When we were growing up, she would be the one playing at being a mother, while I was pretending to work in an office.
And that's exactly the way we've both gone: in 2014 she gave birth to the two most beautiful twin girls I've ever seen in my life; meanwhile, I went on to establish an award-winning company.
The past four years have caused a lot of reflection, and one of the things I've concluded is this: I don't think it particularly matters why I don't want children.
No one asks mothers why they do want a child. Wanting - or not wanting - children is instinctive: you just know, and I just know that I don't want them.
Partly, I want the freedom to pursue the things that are important to me - the time to develop and improve myself; the energy to be a good partner to my boyfriend, Zack; and the money to feel secure.
Those things are all possible with kids, but let's be honest, they're a lot more difficult. Luckily, Zack feels the same way as I do.
I've harangued him about it a fair bit (the last time being the night before the operation: 'You're definitely sure you don't want them?' Sigh. 'Yes'), but he's never changed his answer.
I love him to bits, but I'd break up with him immediately if he wanted children, and he knows that.
After endless rejections, I finally persuaded the medical profession and the health service.
I took all my articles arguing in favour of sterilisation to my GP, and she said: 'You're really serious about this, then?'
That's what it took to get the referral, and while I've had to answer the same questions over and over again, the answers are ones that I've known all along.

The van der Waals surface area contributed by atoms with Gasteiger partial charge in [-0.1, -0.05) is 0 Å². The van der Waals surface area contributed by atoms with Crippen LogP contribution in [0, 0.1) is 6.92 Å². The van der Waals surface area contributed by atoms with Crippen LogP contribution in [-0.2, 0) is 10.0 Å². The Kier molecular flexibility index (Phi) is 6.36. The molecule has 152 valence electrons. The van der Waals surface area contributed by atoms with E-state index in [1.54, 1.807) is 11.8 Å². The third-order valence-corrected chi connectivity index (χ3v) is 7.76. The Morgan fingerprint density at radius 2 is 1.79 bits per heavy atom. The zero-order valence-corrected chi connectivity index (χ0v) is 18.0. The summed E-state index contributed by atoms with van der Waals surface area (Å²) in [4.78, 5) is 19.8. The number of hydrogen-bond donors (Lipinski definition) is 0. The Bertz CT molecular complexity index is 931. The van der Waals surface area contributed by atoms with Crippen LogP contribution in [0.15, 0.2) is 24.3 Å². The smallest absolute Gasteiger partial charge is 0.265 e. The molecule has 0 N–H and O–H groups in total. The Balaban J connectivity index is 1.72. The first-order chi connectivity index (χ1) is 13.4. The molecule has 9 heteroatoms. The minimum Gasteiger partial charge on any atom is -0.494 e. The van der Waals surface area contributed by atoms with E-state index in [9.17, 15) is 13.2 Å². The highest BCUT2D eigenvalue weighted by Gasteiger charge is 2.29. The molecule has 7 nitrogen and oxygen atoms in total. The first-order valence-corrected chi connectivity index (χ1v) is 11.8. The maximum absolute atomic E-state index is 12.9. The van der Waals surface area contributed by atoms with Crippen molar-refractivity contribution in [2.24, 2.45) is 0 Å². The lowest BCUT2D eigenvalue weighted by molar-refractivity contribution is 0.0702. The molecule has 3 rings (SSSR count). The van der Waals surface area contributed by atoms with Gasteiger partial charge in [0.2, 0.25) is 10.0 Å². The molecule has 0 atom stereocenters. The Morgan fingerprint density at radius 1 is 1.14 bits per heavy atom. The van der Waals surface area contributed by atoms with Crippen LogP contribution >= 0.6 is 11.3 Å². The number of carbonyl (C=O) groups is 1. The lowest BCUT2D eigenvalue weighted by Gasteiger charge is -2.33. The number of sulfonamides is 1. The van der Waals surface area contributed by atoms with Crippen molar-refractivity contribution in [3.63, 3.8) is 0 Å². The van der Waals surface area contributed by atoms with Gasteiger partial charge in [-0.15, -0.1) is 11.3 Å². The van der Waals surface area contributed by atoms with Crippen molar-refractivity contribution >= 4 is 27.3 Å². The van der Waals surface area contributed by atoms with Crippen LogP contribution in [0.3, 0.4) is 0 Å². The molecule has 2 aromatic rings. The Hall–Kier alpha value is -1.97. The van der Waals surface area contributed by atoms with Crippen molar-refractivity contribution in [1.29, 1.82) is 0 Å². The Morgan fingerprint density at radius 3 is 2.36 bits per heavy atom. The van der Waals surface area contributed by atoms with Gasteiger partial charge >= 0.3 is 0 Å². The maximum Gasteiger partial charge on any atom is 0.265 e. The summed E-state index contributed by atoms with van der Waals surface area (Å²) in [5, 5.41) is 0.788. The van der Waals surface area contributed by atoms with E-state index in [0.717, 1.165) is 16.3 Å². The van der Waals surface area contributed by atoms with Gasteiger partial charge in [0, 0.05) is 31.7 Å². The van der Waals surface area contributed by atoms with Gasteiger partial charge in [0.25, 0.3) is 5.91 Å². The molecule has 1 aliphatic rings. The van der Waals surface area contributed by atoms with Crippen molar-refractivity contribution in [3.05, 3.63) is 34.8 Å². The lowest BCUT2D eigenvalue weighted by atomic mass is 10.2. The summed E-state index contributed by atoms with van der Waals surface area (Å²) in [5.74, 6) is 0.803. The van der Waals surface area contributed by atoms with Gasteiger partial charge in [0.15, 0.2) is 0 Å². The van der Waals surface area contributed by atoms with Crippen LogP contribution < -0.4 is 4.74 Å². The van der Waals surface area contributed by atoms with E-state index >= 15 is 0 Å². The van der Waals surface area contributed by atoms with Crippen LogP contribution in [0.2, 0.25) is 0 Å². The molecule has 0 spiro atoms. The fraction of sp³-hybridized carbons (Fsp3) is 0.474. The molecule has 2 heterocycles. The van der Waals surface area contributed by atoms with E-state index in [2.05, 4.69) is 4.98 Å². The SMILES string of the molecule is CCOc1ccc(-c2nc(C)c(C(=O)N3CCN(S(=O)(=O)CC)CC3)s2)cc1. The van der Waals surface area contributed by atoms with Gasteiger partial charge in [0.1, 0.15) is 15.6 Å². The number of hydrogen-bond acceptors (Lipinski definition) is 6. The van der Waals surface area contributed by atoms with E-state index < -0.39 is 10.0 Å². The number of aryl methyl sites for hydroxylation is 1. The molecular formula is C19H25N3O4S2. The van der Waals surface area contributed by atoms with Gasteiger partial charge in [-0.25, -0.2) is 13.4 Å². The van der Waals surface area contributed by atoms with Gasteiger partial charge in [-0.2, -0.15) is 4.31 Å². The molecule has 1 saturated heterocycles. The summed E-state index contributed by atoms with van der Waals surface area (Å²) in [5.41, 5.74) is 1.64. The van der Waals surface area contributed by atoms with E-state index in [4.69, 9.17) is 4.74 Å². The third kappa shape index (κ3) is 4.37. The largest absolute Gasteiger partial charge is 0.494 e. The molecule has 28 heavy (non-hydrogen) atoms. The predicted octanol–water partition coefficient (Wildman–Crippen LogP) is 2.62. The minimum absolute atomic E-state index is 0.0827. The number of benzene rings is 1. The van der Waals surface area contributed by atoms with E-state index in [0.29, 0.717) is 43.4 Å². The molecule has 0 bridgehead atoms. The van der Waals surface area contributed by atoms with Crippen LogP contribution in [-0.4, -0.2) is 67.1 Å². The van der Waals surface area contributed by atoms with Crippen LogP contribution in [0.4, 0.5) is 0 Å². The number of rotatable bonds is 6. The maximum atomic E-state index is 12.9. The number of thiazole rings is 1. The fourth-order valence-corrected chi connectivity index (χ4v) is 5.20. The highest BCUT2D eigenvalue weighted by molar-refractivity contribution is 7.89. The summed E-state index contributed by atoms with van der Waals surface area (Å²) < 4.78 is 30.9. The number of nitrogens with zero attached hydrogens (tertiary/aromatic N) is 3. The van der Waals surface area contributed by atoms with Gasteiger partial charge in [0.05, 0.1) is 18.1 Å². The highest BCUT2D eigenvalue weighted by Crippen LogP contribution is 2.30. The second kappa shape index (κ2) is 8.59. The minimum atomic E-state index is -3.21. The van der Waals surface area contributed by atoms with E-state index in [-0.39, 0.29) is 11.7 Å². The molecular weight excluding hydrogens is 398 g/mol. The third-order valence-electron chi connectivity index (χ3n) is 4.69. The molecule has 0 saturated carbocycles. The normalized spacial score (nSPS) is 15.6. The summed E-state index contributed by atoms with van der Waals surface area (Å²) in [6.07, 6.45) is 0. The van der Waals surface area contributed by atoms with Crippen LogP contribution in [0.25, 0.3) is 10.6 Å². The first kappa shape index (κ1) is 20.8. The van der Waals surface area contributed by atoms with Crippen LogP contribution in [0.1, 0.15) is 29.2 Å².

The main thing people ask is what I'll do if I change my mind. They think it's very likely, whereas I know it'll never happen.
The operation is irreversible in most cases, and reversal is certainly not available on the NHS. These days, I joke that I couldn't possibly change my mind - imagine the backlash after the fuss I've made. And what if the poor child Googled me?
That usually puts a stop to the comments, but I'm saddened that there should be any need.
In fact, I don't really understand the abuse I've had for what seems to me to be a sensible decision. I don't want a baby, so I'm making sure I don't get pregnant.
Yes, I've considered all the other contraceptives - most involve the hormones that make me sick, and the coil isn't an option.
Doing something permanent means I won't waste any more NHS time or money with prescriptions or dealing with side effects.
Another line of attack has been the claim that, in asking for an NHS operation, I'm somehow stealing from more deserving people: 'It's a lifestyle choice, not a medical emergency,' people say.
But having a baby on the NHS costs a great deal more, and that's a lifestyle choice, too. I even had an NHS employee sending messages claiming that I am 'wasting precious resources'.
She went on to say something far more disgusting about me. I reported her to her employers, who were quite rightly horrified.
Yet nothing in the past four years has swayed my decision, and certainly not the abuse. It's my body and my life. I'll do what's right for me, and that's not selfish - I'm putting myself before children who don't exist.
Not having kids doesn't mean I don't have a maternal side, either: I'm crazy about my nieces. I just don't want to be a mother - and that seems to be something that both men and women find difficult to accept, as I've found to my cost. I think there's a problem when society can't believe that a woman does not want children. I have received hundreds of messages from women who've had their choices undermined and sterilisation refused.
My consultant told me yesterday that he only does one procedure a year on women who have not had children. Yet, because vasectomy is cheaper and easier to undo, they are fairly common.
My doctor even suggested a vasectomy for my boyfriend who, at 24, is two years younger than I was when I was told I was too young to think of having my tubes tied.
I hope my fight has gone some way to changing attitudes towards women who feel the same way I do, particularly those many child-free women who struggle to be taken seriously by their families, friends and doctors.
I'm sore and my voice is hoarse from the tube that was placed down my throat. But I'll be back to work in a few days and organise a drink with some friends in a couple of weeks.
It's been a long road and I would like to mark the occasion somehow. I've won my battle. But until we accept that not all women are born to become mothers themselves, we haven't won the war.